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Loss and Holiday time.  Part 1

Family celebrating Holidays at dinner table

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Oh this was a really hard commercial to watch and it made me think about the feelings of loss that can be triggered for many people around the holiday season. I think I have been very aware of this because of the work I do but also because as an adoptive Mom and 20 years of fostering, holidays often were a source of a big bundle of emotions flying all over my home.

I had children triggered by memories that crept into their minds ,unwelcomingwhispers, trying to convince them that those old haunting voices could be right, that they didn’t matter, they didn’t deserve a gift and Santa had forgotten them.  Imagine the confusion for my kids, as they had those voices in their head, yet all around them were presents, a family, music, cooking, laughter and from my perspective healing  and safe experiences.

How does Trauma impact our Brain and body?

Unfortunately,  trauma and our brains operate on command.  We cannot will or chase early traumatic experiences away.  All those presents I put under that tree, trying to reset those memories just added to the confusion.  As a forever mom, I felt the weight of inadequacy, and my kids likely shared similar sentiments.Often holidays were full of expectations, unmet needs, disappointment and feelings of inadequacy.  Here’s the kicker,  everything that I did to make them feel loved, were foreign and unknown  to them.  Unfortunately our brains are wired to interpret new experiences as potential danger. Often we can move through that quickly and once again feel relaxed and enjoy the novelty.  However, childhood trauma wires our brains to interpret new experiences as threats, a primitive survival mechanism.  That is how our brain is wired, it wants to protect us and parts of our brain is still very primitive and can take over when it feels like it is needed.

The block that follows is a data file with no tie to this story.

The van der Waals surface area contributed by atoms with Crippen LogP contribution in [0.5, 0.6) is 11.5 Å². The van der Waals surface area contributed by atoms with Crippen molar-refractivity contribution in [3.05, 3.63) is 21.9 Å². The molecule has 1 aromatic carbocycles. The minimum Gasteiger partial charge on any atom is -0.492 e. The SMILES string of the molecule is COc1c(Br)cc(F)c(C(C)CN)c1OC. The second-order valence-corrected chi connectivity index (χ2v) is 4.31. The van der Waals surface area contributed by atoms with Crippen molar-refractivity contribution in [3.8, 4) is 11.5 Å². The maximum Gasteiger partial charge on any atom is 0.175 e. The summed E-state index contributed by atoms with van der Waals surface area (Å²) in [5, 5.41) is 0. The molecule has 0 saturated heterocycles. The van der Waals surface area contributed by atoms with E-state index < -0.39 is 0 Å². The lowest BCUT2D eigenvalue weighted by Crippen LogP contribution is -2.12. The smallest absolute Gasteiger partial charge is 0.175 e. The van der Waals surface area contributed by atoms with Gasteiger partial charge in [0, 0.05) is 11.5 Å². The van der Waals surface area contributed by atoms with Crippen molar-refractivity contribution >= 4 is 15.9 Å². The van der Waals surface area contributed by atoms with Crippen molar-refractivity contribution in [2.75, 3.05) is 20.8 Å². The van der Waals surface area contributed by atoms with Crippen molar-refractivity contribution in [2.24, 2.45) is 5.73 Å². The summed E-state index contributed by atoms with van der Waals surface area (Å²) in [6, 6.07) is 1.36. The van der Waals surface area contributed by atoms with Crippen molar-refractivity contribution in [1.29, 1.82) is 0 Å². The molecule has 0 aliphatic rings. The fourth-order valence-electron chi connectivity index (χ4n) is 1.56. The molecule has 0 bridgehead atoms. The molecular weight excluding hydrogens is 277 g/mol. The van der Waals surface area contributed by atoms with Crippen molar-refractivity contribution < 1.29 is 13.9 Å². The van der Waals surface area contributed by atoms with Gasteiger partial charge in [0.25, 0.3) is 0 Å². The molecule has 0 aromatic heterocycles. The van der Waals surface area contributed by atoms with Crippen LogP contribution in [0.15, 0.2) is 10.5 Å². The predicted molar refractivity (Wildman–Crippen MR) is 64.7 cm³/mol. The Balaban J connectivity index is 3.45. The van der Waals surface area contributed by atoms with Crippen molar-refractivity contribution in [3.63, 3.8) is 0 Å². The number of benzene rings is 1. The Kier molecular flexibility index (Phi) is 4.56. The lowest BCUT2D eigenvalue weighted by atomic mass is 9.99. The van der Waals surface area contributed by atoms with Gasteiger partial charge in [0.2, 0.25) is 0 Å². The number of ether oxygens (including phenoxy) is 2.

Think about what to do, that part of your brain we just mentioned would take over. That is why it is there, for our survival.  The bad news part, sometimes our brain confuses past memories with current moment.  The way often into that part of our brain is through things we might not even be fully consciously aware of.  Many of our memories good or bad, scary or pleasant, indifferent or comforting are triggered by our senses. I knew that raising my kids because I had one world in the trauma and attachment therapist life and the other as a woman who just wanted to be a Mom.  That’s really a different blog yet we can never really take ourselves and our own experiences out of anything we talk about.  No matter how in control of something we think we are.

Trauma and Sensory

It is kind of strange that sensory experiences imprint so deeply into our brains. I’ll give you an example of a child I worked with as a young teenager. He told me that the first time he ever felt really safe in his life was when he was three years old and he went into foster care. All he could describe to me was a feeling of safety he had. He had been hungry and scared with his first family.  He told me that he remember that day so well a decade ago, the  foster Mom  had been baking cookies on the day he arrived. He didn’t have a lot of words to describe it but it was what he told me when I asked him when he last felt safe. At the time my centre was in a house which had a full kitchen. Before he arrived one day for a session I baked a roll of premade cookies so that the house smelled of fresh chocolate chip cookies.  The look on his face as he walked into the Centre to see me. His face light up and he said to me, the house smells so good. I knew it was his implicit memory at working, bringing him in my centre a sense of safety and those feelings he had that day many years ago. Understanding implicit and explicit memory can be very helpful in understanding trauma triggers. You can find some more information here about that. can you put this in as a link)